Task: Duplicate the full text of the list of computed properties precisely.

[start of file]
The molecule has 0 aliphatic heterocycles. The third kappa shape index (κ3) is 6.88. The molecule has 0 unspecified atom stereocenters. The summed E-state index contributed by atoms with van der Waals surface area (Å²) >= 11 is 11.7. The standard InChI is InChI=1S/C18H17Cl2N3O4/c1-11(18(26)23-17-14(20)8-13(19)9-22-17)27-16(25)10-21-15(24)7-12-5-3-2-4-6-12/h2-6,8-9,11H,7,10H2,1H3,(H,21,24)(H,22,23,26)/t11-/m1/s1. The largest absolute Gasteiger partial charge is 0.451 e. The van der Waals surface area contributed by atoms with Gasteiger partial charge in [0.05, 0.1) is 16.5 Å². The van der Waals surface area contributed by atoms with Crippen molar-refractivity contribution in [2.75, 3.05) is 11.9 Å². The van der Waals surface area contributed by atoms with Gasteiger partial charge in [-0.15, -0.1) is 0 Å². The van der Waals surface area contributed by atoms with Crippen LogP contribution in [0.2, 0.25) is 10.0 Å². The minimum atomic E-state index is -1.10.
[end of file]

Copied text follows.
The molecule has 0 aliphatic heterocycles. The third kappa shape index (κ3) is 6.88. The molecule has 0 unspecified atom stereocenters. The summed E-state index contributed by atoms with van der Waals surface area (Å²) >= 11 is 11.7. The standard InChI is InChI=1S/C18H17Cl2N3O4/c1-11(18(26)23-17-14(20)8-13(19)9-22-17)27-16(25)10-21-15(24)7-12-5-3-2-4-6-12/h2-6,8-9,11H,7,10H2,1H3,(H,21,24)(H,22,23,26)/t11-/m1/s1. The largest absolute Gasteiger partial charge is 0.451 e. The van der Waals surface area contributed by atoms with Gasteiger partial charge in [0.05, 0.1) is 16.5 Å². The van der Waals surface area contributed by atoms with Crippen molar-refractivity contribution in [2.75, 3.05) is 11.9 Å². The van der Waals surface area contributed by atoms with Gasteiger partial charge in [-0.15, -0.1) is 0 Å². The van der Waals surface area contributed by atoms with Crippen LogP contribution in [0.2, 0.25) is 10.0 Å². The minimum atomic E-state index is -1.10.